The espionage genre has gotten so stupid over the last couple decades, it’s hard to even imagine how a mediocre entry could be good. Now, it’s watching the least worst. Three Days of the Condor is such a peculiar film, even though it’s wholly commercial–I mean, Dino De Laurentiis produced it.
It’s not just a spy thriller (it’s also an urban, domestic spy thriller and one of the best New York films in Panavision), there’s the entire thing with Robert Redford and Faye Dunaway. It’s not a romance, it’s not a friendship, it’s not a companionship… it’s a thing. In the vernacular of twenty-first century American filmmaking, it’s probably unintelligible, because their chemistry has so much to do with it being the two of them, the two icons. There aren’t film icons in the same way, certainly not ones like Redford and Dunaway were in 1975.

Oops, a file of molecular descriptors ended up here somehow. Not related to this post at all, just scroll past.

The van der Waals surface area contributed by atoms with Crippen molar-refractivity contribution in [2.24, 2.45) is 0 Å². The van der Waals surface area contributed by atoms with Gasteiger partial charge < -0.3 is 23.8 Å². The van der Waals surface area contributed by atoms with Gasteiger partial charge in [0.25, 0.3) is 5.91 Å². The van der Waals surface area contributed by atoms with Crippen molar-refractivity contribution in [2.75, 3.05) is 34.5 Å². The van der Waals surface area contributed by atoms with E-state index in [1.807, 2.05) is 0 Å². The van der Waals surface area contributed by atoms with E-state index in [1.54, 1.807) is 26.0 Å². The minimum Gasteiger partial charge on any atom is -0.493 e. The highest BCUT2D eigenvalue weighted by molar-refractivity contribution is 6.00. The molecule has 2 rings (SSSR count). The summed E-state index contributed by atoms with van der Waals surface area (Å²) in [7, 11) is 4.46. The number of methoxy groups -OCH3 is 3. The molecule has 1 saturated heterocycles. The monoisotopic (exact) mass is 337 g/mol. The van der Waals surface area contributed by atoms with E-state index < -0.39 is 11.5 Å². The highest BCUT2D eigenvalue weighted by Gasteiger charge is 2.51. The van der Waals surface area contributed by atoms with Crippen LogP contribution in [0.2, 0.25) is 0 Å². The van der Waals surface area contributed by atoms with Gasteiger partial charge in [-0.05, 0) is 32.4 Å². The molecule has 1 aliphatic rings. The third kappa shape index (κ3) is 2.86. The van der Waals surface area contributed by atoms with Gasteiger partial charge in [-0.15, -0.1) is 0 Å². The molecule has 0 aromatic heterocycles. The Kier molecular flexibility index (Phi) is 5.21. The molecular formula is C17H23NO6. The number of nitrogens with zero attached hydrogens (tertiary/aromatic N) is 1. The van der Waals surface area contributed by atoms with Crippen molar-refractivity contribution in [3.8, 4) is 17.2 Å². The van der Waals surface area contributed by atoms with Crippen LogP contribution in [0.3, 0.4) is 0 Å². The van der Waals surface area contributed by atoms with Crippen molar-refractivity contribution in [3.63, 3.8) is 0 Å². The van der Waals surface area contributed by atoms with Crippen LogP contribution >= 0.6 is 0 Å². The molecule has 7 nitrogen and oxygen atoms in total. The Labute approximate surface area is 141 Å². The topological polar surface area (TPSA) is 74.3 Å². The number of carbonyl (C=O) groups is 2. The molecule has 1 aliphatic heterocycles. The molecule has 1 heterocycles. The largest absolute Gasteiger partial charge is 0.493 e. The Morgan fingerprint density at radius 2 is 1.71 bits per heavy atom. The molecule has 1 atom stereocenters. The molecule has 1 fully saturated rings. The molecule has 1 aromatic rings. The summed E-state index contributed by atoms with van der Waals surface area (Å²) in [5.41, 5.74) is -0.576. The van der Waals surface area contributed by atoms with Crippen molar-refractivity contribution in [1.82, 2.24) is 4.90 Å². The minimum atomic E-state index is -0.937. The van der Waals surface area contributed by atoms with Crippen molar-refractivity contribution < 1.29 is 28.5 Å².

So there are these wonderful scenes with the two of them talking. Not getting to know each other, but talking to each other.
Then there are the spy thriller scenes. It’s amazing how well Redford plays a smart guy. It’s sort of against type.
Cliff Robertson, Max von Sydow (especially von Sydow) and John Houseman are all excellent in supporting roles. Houseman, of course, just has to talk.
Pollack’s Panavision direction is great. There’s some lovely editing from Don Guidice.
The end is problematic, if “realistic.” We spend the film waiting to find out what happens and, instead, we found out why.
Directed by Sydney Pollack; screenplay by Lorenzo Semple Jr. and David Rayfiel, based on a novel by James Grady; director of photography, Owen Roizman; edited by Don Guidice; music by Dave Grusin; production designer, Stephen B. Grimes; produced by Stanley Schneider; released by Paramount Pictures.
Starring Robert Redford (Joseph Turner), Faye Dunaway (Kathy Hale), Cliff Robertson (Higgins), Max von Sydow (Joubert), John Houseman (Mr. Wabash), Addison Powell (Leonard Atwood), Walter McGinn (Sam Barber), Tina Chen (Janice) and Michael Kane (S.W. Wicks).